When it comes to auto accidents, one of the first things that many drivers consider is whether they are at fault for the crash, as well as what consequences will follow if they are found to be at fault. California is one of 38 states without a no-fault system, meaning that whoever caused the accident will be liable for the costs of the losses. Drivers must understand how this affects auto accidents and them personally in the case of a collision. These rules vary state-by-state, and understanding California’s specific regulations is essential for the state’s drivers. You may save time and money by being knowledgeable about the laws governing car accidents in California, two items that are in short supply for people who have recently been in an accident.
What Is the Difference Between a Fault and No-Fault State?
When involved in an auto accident, determining the parties at fault is the first step that you should take, along with any other drivers involved and the police. Identifying who is at fault is the biggest factor in determining the outcome of an accident and helps put the situation into perspective. This is especially true in cases of reckless driving or road rage. No car accident happens miraculously, and working out the details behind the collision is crucial before any insurance claims are made. Depending on whether your state is a fault or no-fault state, filing insurance claims can vary, and the breakdown for each situation is as follows:
- Fault State: In a fault state, once the person solely responsible for the accident is determined, all drivers involved in the crash will submit a claim with that person’s insurance, and they will be the ones at fault for any damages caused in the crash. For example, if you are at fault for a collision involving three people, all three of you would file a claim with your insurance provider. Each of these claims can include property and auto damage along with medical bills. Once the other drivers can prove that you are at fault for the accident, you will be made liable and will have to pay for these accidents.
- No-Fault State: Each person involved in the accident will make a claim with their insurance companies rather than relying on a designated person at fault for the collision. Keeping with the same example above, all three of the drivers involved in the accident would file a claim with their own insurance companies. In these circumstances, the judicial procedure is frequently expedited and is less involved, but people who were not at fault are required to fill out more claims and get more involved with the case. Many no-fault states have higher vehicle insurance premiums because your insurance company is obligated to pay regardless of your accident history.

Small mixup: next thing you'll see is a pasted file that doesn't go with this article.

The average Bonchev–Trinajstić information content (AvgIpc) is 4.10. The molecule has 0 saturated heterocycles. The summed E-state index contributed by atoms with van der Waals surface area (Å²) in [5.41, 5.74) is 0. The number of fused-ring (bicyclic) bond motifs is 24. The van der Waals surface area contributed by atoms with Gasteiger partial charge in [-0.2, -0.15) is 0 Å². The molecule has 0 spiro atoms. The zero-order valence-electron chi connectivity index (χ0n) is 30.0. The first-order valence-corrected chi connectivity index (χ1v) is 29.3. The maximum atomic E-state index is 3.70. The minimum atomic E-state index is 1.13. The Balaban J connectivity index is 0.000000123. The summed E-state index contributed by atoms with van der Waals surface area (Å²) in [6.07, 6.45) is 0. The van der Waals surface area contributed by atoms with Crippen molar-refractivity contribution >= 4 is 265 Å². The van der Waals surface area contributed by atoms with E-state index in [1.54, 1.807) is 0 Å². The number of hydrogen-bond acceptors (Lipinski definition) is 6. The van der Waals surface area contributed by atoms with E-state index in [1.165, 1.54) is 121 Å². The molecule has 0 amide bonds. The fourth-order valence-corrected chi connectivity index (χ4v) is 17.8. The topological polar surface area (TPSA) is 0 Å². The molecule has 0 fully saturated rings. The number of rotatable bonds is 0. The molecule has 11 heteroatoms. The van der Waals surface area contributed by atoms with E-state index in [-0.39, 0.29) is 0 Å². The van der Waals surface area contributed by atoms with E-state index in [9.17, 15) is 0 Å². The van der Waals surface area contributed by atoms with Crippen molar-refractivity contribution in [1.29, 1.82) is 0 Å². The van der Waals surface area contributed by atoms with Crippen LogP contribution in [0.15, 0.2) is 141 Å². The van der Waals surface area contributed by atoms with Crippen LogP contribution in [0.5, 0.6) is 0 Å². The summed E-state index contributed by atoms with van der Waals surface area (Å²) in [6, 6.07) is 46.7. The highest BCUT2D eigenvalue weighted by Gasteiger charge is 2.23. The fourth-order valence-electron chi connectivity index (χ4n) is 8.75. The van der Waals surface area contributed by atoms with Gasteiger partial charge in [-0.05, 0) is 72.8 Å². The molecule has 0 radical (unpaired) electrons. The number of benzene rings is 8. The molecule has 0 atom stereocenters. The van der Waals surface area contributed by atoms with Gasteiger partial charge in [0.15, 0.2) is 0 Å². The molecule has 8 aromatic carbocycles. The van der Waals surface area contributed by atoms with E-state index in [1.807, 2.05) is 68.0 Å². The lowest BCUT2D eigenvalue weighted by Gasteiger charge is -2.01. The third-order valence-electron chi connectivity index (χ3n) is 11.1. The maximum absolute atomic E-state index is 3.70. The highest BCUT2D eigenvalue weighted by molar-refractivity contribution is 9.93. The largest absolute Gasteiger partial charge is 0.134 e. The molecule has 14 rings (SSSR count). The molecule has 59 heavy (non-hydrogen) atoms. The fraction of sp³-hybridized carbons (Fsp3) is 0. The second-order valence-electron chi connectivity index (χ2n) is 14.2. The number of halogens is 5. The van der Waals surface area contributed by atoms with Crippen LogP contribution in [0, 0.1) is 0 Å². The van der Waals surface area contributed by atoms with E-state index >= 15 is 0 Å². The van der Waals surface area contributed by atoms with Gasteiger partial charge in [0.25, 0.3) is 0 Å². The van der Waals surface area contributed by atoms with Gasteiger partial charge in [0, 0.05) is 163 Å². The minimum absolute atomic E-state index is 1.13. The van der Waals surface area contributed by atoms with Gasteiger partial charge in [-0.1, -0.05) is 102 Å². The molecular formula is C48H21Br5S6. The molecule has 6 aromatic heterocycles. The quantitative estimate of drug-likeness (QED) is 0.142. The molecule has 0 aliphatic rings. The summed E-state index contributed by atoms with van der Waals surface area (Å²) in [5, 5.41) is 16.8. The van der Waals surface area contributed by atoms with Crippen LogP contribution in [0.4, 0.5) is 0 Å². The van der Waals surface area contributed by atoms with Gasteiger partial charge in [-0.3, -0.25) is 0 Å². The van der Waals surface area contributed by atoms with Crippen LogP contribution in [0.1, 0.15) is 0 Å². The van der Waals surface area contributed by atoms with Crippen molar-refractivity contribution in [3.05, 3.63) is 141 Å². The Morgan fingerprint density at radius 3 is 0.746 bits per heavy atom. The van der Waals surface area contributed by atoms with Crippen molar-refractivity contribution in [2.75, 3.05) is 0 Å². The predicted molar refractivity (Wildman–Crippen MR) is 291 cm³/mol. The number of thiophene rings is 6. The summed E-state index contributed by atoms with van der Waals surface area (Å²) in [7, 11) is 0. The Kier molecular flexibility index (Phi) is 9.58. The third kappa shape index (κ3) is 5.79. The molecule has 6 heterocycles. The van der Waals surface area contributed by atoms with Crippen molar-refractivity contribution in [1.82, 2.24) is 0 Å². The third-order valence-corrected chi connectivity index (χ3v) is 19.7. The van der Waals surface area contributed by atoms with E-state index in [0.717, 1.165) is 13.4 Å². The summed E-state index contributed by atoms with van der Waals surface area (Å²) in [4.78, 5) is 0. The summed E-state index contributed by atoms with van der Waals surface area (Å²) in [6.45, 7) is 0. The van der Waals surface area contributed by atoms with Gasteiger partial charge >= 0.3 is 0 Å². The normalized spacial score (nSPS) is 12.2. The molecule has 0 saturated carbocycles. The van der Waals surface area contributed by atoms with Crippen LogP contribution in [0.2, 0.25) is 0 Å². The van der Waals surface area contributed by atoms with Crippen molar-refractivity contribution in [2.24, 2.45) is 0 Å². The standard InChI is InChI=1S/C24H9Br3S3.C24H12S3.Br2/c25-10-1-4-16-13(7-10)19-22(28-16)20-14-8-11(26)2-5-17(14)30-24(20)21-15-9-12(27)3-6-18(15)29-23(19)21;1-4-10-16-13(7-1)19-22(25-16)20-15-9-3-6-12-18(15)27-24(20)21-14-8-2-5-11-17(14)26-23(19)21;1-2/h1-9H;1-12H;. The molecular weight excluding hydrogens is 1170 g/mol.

Because California is a fault state, the guilty party in an accident will need to be identified before moving forward with any legal proceedings. Once that is determined, all other drivers involved will file with the at-fault driver’s insurance. If you are proven to be at fault based on evidence from the other parties, your insurance will need to cover the cost of any damages or injuries caused by your accident. Depending on how agreeable the driver at fault is and how easy it is to determine the facts of the case, it can result in lengthy deliberations.
Q: What Happens If I’m at Fault in a Car Accident in California?
A: California is a fault state, meaning that the person who caused the car accident, and is labeled as being at fault, is liable for any injuries sustained by anyone involved in the crash. If you are found to be at fault for an accident, your insurance provider would get a claim from the other driver or drivers, and you or your auto insurance would cover any damages caused by the accident.
Q: How Long Does an At-Fault Accident Stay on Your Record in California?
A: Depending on factors like damages, injury, and materials involved, collisions are typically listed on your record for three years from the date of the accident. A collision will be reported 10 years after the collision date if it was written by the police and the record includes a hazardous materials indicator or a commercial vehicle. If you also have a DUI at the time of the accident, it may result in harsher legal consequences than a typical accident.
Q: Does Insurance Pay Out If an Accident Is Your Fault?
A: Injured accident victims in California are entitled to compensation from the negligent driver, covering personal damages and medical bills alike. Starting an insurance claim with the motor insurance provider of the at-fault driver is the first step in the reimbursement process. This is when you will need a car accident attorney, because uncooperative insurance companies and drivers who refuse to admit fault for an accident can lead to lengthy proceedings.
Q: Should I Get a Lawyer for a Car Accident That Was My Fault in California?
A: You probably do not need a personal injury lawyer if you caused the vehicle collision, as your claim won’t be against anyone else if you were the one who caused the accident and got hurt. Your insurance provider is obligated to hire a lawyer for you and represent you in this situation. As with any legal situation, finding a good lawyer to help with your case is crucial for working through these proceedings.
Finding Legal Help for Your Collision
Getting into an auto accident is always stressful, especially for drivers who have reason to believe that they are at fault for the collision. California’s fault guidelines make the person named at fault for these collisions solely responsible for any fees generated by the other parties. Working with a lawyer during these deliberations is always a good choice.
Finding a personal injury lawyer for these situations should be the least of your worries, and you should choose a firm you trust. At Guenard & Bozarth, LLP, our legal team can help you navigate your accident case. For more information, visit our website and contact us today.